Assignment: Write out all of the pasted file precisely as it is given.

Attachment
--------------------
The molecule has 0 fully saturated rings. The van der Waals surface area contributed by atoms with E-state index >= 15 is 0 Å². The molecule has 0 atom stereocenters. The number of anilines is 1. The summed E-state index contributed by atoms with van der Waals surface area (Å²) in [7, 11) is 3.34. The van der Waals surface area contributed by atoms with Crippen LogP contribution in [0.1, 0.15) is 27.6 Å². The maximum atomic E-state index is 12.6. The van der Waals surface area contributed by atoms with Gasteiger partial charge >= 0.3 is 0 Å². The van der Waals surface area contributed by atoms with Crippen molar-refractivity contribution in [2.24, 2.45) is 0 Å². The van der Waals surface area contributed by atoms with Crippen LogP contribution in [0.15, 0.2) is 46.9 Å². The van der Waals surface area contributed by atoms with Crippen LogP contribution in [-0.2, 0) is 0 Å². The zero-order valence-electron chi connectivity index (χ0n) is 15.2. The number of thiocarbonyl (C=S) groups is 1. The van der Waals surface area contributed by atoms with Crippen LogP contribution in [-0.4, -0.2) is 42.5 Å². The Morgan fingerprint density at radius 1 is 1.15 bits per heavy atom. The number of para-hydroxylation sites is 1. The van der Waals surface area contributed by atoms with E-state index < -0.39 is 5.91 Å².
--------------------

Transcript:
The molecule has 0 fully saturated rings. The van der Waals surface area contributed by atoms with E-state index >= 15 is 0 Å². The molecule has 0 atom stereocenters. The number of anilines is 1. The summed E-state index contributed by atoms with van der Waals surface area (Å²) in [7, 11) is 3.34. The van der Waals surface area contributed by atoms with Crippen LogP contribution in [0.1, 0.15) is 27.6 Å². The maximum atomic E-state index is 12.6. The van der Waals surface area contributed by atoms with Gasteiger partial charge >= 0.3 is 0 Å². The van der Waals surface area contributed by atoms with Crippen molar-refractivity contribution in [2.24, 2.45) is 0 Å². The van der Waals surface area contributed by atoms with Crippen LogP contribution in [0.15, 0.2) is 46.9 Å². The van der Waals surface area contributed by atoms with Crippen LogP contribution in [-0.2, 0) is 0 Å². The zero-order valence-electron chi connectivity index (χ0n) is 15.2. The number of thiocarbonyl (C=S) groups is 1. The van der Waals surface area contributed by atoms with Crippen LogP contribution in [-0.4, -0.2) is 42.5 Å². The Morgan fingerprint density at radius 1 is 1.15 bits per heavy atom. The number of para-hydroxylation sites is 1. The van der Waals surface area contributed by atoms with E-state index < -0.39 is 5.91 Å².